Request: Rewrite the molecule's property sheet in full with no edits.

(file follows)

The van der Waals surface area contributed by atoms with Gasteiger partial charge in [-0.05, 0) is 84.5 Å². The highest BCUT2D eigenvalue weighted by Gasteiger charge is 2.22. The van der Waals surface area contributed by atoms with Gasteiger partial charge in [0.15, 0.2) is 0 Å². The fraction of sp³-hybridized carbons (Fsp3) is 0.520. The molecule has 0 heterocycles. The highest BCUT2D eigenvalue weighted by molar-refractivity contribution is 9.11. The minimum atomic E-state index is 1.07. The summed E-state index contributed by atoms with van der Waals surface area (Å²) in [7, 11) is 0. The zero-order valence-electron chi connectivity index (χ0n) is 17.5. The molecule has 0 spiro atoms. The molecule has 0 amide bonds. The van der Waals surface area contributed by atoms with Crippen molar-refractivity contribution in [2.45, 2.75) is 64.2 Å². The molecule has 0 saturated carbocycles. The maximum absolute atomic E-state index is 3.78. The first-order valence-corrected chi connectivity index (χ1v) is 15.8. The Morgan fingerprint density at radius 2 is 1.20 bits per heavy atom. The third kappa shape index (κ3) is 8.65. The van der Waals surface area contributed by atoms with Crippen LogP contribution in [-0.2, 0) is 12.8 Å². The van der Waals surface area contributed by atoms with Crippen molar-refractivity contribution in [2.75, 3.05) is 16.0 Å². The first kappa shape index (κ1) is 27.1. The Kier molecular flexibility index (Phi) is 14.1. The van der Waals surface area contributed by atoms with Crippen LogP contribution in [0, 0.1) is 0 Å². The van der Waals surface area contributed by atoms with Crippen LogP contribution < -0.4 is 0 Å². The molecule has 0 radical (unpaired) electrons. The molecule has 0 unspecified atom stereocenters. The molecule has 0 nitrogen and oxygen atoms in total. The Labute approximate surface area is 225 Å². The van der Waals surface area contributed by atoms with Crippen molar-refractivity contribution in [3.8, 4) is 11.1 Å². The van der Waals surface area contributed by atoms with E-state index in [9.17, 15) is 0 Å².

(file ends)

The van der Waals surface area contributed by atoms with Gasteiger partial charge in [-0.05, 0) is 84.5 Å². The highest BCUT2D eigenvalue weighted by Gasteiger charge is 2.22. The van der Waals surface area contributed by atoms with Gasteiger partial charge in [0.15, 0.2) is 0 Å². The fraction of sp³-hybridized carbons (Fsp3) is 0.520. The molecule has 0 heterocycles. The highest BCUT2D eigenvalue weighted by molar-refractivity contribution is 9.11. The minimum atomic E-state index is 1.07. The summed E-state index contributed by atoms with van der Waals surface area (Å²) in [7, 11) is 0. The zero-order valence-electron chi connectivity index (χ0n) is 17.5. The molecule has 0 spiro atoms. The molecule has 0 amide bonds. The van der Waals surface area contributed by atoms with Crippen molar-refractivity contribution in [2.45, 2.75) is 64.2 Å². The molecule has 0 saturated carbocycles. The maximum absolute atomic E-state index is 3.78. The first-order valence-corrected chi connectivity index (χ1v) is 15.8. The Morgan fingerprint density at radius 2 is 1.20 bits per heavy atom. The third kappa shape index (κ3) is 8.65. The van der Waals surface area contributed by atoms with Crippen LogP contribution in [-0.2, 0) is 12.8 Å². The van der Waals surface area contributed by atoms with Crippen molar-refractivity contribution in [2.75, 3.05) is 16.0 Å². The first kappa shape index (κ1) is 27.1. The Kier molecular flexibility index (Phi) is 14.1. The van der Waals surface area contributed by atoms with Crippen LogP contribution in [0, 0.1) is 0 Å². The van der Waals surface area contributed by atoms with Crippen LogP contribution < -0.4 is 0 Å². The molecule has 0 radical (unpaired) electrons. The molecule has 0 unspecified atom stereocenters. The molecule has 0 nitrogen and oxygen atoms in total. The Labute approximate surface area is 225 Å². The van der Waals surface area contributed by atoms with Crippen molar-refractivity contribution in [3.8, 4) is 11.1 Å². The van der Waals surface area contributed by atoms with E-state index in [9.17, 15) is 0 Å².